I don’t ever get enough time in pre. The Director is always busy in the weeks just before the shoot, the 1st AD has already done a schedule and most times they won’t change it for continuity, Art Dep is running around dressing, buying, stressing out, Glamour Dep is buying, doing fittings, tests. So I send out as many emails as I can and eventually I get the answers I need!
Main tasks – time the script (explained in Maths), break it down, decide Story Days and Times Of Day, find continuity elements, note changes, check for inconsistencies, check the schedule, go to rehearsals, recces and production meetings, try to get at least one meeting with Art, Costume and Makeup!
This is the condensed version of the script in table format that has ALL the elements of the script: Scene numbers, headings, synopsis (I try to use the same as the 1st AD’s), Script Days, Time Of Day (TOD), Locations, Hero Props, Costumes, Makeup, Cast, Notes. Anything that you find scripted or assumed to be in the story goes in there.
It’s all in your hands to decide when a new day begins. Obviously this is implied by the script. Some stories take place over several years, so note the years and even the months if relevant. If a scene is set in Romania, December 1981 then your Australian crew needs to know this is winter in a communist country and therefore Production Design, Costume and Makeup need to be on the same page and reflect the story time. It might seem obvious at first, but when you have lots of flashbacks or cutting back and forth in time within the same script, details can be omitted and in the rush of a shooting day you need to know precisely when a scene takes place. You might shoot a scene that takes place in present days in the morning and one that takes the story back in time in the afternoon. This breakdown will keep all departments in the same story year/season.
Story days are most important as the convention has it that each new day characters wear different costumes – unless scripted otherwise. It’s also important for Locations Design as Art Dep might want to show the progress in time for a particular location. For instance, if at the start of the story characters move into an apartment, then that apartment might get progressively more furniture over time. As you never shoot in sequence you need to know the exact Script Days when those changes in a location’s look are intended and therefore dress in more furniture or remove it when required.
Times Of Day are the imagined (or occasionally scripted) clock readings for each scene. When the script says there’s an alarm clock that reads 2:03, then this will be the TOD for the scene. If in that scene a character with insomnia wakes up then in the next scene walks into the kitchen, that kitchen scene is a direct continuation and TOD for that would be 2:04. If there’s a clock on the kitchen wall it needs to read 2:04 for believability. The kitchen scene might get shot 2 weeks after the bedroom scene so Standby Props will check with the TOD in the Breakdown.
By the way, you’ll NEVER shoot scenes at the scripted time of day. If it happens it’s really a coincidence. DOP’s will mainly check if it’s a sunrise or a dusk scene to light it accordingly or to ask for scheduling close to that scripted TOD if it’s an exterior scene.
EVERYTHING has continuity! All elements on screen change over time or with the interaction of the characters. Someone might get a short haircut halfway through the story. In all the scenes that follow the character needs to have short hair. The script will mention the haircut but won’t remind you of it afterwards. The same applies to all the other elements on screen. Some props might be mentioned in one scene but not in the scene that follows directly. Characters might not always be mentioned as present. A detail like a costume getting ripped and dirtied during a fight might not be mentioned at all.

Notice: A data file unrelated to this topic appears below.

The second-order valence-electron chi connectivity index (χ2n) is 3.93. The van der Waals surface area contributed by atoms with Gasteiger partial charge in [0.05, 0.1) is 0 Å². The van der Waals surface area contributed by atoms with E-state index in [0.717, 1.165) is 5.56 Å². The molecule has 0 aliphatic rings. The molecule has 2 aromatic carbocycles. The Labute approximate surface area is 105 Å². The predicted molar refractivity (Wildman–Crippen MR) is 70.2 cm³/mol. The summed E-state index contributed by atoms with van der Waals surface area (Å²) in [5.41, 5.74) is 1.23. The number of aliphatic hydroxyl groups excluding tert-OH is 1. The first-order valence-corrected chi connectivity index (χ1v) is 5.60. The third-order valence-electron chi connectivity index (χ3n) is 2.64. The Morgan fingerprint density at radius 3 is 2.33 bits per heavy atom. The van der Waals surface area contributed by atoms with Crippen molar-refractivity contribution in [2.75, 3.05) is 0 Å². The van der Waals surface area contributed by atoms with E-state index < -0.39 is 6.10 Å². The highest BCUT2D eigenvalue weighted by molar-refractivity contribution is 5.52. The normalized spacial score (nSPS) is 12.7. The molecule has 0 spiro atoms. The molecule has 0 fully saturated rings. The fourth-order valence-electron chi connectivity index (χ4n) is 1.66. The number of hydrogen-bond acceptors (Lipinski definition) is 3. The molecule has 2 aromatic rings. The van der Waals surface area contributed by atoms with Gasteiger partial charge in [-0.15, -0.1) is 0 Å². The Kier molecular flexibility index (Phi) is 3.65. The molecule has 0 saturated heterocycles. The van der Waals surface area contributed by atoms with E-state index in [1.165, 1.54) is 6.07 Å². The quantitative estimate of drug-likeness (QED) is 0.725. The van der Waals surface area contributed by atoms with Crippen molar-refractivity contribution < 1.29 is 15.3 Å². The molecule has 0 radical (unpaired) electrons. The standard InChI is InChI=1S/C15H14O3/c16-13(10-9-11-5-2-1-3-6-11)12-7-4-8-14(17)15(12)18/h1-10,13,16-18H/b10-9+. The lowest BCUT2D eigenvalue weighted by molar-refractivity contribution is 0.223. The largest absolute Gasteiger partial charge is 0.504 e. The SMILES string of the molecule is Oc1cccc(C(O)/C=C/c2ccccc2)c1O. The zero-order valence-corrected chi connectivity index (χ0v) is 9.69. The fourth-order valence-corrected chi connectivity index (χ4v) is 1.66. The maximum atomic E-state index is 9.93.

It might sound daunting but you’re not alone in this. Art Department, Costume and Makeup need to keep their own continuity so there is always backup on set!
Sometimes the script might suggest actions that do not make sense. For instance if the character that got the short haircut is mentioned to put the hair up in a pony tail well, you’ve got a problem. Talk to the Writer or the Director and see if the action needs to be amended.
Also keep an eye for typos. Maybe the country scripted as Australia is in fact Austria…
Have a close read of the schedule and make sure the scenes that need to be shot in sequence for continuity are scheduled like so. For instance check that the scenes with that character sporting long hair should be shot before the character gets the haircut. Maybe Hair/Makeup decided to use a wig. Have a chat about it and make sure that it doesn’t become an issue on set, when the morning scenes need the character with short hair and the afternoon scenes with long hair, and there is no wig. Of course, the 1st AD schedules as much as possible with these big changes in mind but you are their backup.
I love them! It’s a great time to meet the cast and see them try various performances. I also think it’s a great idea to watch how the director interacts with the cast and get a preview of how some scenes will be blocked. You will also get a better understanding of the pace of performance now that the actors add a bit more to their characters.
I try to always go on the tech recce. Most techs will be there so it’s a great time to meet them before you go on set. You’ll also get to see the locations and can now can visualise the script. Most times the 1st AD will explain what will be shot where and the Director might even roughly block some trickier scenes. Great time to become friends with the Standby Props as you’ll work very closely together.
They are too long but you need to be there and if something in the schedule looks odd then clarify it. This might be the only time when you have Glamour dep nearby so ask what you need to ask now.